Book: Evolution, religion are compatible

January 5, 2008

The U.S. National Academy of Sciences has published a new book arguing that acceptance of the theory of evolution does not require giving up a belief in God.

The 70-page book, "Science, Evolution and Creationism," was published Thursday. It states, in part, that "attempts to pit science and religion against each other create controversy where none needs to exist," The New York Times reported.

The academy, the United States' pre-eminent scientific organization, previously published books on the subject in 1984 and 1999. Those books reported on evidence supporting evolution and argued against introducing creationism or other religious explanations for the origins of life in public school science classes, the newspaper said.

Barbara A. Schaal, a vice president of the academy who worked on the book, told the Times it was designed to be read by the lay public and tries to explain the differences between science and religion.

"We wanted to produce a report that would be valuable and accessible to school board members and teachers and clergy," said Schaal, who is also an evolutionary biologist at Washington University.

The panel was led by Francisco Ayala, a biologist at the University of California, Irvine, and a former member of the Roman Catholic Church's Dominican order of priests.

Copyright 2008 by United Press International

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Fredsie
4 / 5 (5) Jan 06, 2008
We don't need a book to explain how evolution, or science, or anything, is compatible with religion, since religion's tenets are arbitrary and can be changed to fit in with any new conflicting or embarrassing facts. This has happened throughout the ages.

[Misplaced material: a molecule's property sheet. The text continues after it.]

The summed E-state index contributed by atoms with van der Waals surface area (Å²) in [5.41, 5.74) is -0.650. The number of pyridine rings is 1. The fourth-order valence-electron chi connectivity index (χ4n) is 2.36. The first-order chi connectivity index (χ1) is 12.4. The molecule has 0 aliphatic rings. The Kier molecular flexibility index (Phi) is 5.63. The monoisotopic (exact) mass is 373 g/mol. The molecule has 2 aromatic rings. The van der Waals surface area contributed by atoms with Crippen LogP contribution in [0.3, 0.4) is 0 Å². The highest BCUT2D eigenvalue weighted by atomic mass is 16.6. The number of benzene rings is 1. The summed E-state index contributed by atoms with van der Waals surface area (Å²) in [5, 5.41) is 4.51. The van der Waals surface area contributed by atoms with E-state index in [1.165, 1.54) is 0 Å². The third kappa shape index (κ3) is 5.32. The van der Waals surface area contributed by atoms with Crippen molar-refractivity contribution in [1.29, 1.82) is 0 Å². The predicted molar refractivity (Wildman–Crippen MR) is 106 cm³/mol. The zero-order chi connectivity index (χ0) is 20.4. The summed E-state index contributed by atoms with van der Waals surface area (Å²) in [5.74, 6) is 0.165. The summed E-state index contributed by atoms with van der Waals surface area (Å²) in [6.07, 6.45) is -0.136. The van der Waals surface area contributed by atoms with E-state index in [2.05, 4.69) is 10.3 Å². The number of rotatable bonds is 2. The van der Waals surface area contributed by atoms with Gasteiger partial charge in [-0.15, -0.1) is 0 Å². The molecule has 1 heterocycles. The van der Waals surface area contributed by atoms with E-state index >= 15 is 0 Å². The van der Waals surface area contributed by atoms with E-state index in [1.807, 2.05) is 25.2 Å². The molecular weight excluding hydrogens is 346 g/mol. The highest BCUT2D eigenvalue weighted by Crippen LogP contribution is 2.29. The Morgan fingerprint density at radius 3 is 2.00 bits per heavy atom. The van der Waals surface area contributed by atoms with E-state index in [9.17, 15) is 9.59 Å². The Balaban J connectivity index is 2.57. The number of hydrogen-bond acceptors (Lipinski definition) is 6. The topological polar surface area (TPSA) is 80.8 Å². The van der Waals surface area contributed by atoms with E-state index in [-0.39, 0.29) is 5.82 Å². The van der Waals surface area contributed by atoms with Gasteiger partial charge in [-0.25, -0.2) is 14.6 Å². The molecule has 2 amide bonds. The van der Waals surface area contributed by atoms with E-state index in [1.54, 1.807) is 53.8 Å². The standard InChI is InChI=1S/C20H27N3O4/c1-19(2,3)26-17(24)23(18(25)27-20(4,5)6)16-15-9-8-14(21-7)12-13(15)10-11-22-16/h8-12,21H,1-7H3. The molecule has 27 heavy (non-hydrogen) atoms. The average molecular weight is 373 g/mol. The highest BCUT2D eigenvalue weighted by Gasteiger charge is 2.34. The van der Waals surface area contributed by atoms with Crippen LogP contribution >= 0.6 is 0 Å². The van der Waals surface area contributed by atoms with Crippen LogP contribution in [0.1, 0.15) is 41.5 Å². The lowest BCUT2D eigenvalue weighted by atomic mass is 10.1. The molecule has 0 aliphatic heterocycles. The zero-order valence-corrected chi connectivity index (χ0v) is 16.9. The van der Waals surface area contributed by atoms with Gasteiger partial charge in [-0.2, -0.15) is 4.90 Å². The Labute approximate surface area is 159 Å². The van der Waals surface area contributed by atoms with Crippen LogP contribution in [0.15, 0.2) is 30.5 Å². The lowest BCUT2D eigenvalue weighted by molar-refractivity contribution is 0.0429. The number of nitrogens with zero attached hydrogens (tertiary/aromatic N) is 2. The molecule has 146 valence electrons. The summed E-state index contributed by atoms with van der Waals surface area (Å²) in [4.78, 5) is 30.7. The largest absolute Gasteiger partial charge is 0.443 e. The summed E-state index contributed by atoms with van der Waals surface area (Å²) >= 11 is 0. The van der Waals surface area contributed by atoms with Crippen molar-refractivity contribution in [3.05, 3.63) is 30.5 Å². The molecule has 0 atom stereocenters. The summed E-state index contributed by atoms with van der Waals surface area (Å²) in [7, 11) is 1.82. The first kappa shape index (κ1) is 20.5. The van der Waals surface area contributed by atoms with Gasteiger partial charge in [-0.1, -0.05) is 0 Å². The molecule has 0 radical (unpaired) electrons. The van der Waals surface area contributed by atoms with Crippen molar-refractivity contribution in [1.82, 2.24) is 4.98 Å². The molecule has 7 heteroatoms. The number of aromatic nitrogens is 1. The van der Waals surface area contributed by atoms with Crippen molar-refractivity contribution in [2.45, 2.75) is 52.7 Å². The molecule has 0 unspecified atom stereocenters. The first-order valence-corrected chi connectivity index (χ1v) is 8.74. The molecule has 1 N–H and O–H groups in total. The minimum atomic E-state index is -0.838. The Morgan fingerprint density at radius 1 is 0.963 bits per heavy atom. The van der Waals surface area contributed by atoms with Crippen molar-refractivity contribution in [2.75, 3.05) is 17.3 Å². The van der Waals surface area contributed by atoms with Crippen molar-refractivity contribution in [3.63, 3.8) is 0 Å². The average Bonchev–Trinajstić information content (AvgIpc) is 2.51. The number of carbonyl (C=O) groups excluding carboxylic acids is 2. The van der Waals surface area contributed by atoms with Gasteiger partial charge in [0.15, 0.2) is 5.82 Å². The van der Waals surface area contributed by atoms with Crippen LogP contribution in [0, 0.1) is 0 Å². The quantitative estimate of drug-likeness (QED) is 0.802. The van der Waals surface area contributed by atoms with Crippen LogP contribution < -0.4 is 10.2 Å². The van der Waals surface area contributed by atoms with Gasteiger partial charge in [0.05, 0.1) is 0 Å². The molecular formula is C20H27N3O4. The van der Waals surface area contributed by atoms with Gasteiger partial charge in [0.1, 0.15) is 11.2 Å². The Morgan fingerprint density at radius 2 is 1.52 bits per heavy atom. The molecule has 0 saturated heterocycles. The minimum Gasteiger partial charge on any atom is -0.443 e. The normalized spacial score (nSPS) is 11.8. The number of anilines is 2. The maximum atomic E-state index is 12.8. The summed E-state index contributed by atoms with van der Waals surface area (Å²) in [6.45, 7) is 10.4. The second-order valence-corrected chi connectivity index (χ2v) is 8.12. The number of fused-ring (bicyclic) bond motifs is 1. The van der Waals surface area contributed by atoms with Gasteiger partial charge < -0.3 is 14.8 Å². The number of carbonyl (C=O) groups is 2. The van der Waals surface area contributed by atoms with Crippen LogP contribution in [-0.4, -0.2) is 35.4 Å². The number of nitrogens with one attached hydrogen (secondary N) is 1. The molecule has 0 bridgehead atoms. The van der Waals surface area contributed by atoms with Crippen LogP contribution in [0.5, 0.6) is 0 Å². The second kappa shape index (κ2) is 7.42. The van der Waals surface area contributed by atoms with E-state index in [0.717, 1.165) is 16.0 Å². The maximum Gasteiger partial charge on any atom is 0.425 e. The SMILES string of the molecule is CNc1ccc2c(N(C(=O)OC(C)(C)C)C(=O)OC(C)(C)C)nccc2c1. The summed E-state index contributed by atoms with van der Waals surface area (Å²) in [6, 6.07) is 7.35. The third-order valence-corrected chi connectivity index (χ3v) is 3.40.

Wired
1.5 / 5 (2) Jan 06, 2008
Why do religious people keep trying to teach children that the earth was created by aliens from outer space? Do we really need to include this theory of alien creation in our science books?
BarbaraKlinePope
3 / 5 (2) Jan 10, 2008
Some people who are commenting on this blog may be doing so without having had the opportunity to read our book, "Science, Evolution, and Creationism." This conversation might be enhanced and clarified by reading the book online or downloading it in pdf for free at http://www.nap.edu/sec.
Fredsie
5 / 5 (1) Jan 12, 2008
Thanks. My original post was more of a comment on religion than on the book, which thanks to the previous post I have now had a chance to look at. (NB you need to remove the final period for this link to work). I can see the potential use for this well-written piece in certain skewed educational contexts, though I do find some of the content contentious. For example, I cannot accept the suggestion that "Science and religion address separate aspects of human experience". Science addresses ALL aspects of human experience, including the examination of "religious experiences" e.g. from a psychological or psychochemical perspective. But the bottom line is, as long as you tolerate "faith" as a way of gaining knowledge of anything, you are undermining the scientific approach you are trying to promote.
vlam67
5 / 5 (1) Jan 12, 2008
Christianity and Islam are the most lucrative corporate franchises on this planet to gain control power over the masses. No wonder the board directors and shareholders are most vocal (sometimes violently physical)in protecting their margins. Others will just shake their heads in quiet amusement and generally stay out of this pretty stupid and insane propaganda game. No surprise then that SETI searches keep coming up blank. Any sentience out there will say:"Currently there is no intelligent life on Earth, why bother responding to morons?"

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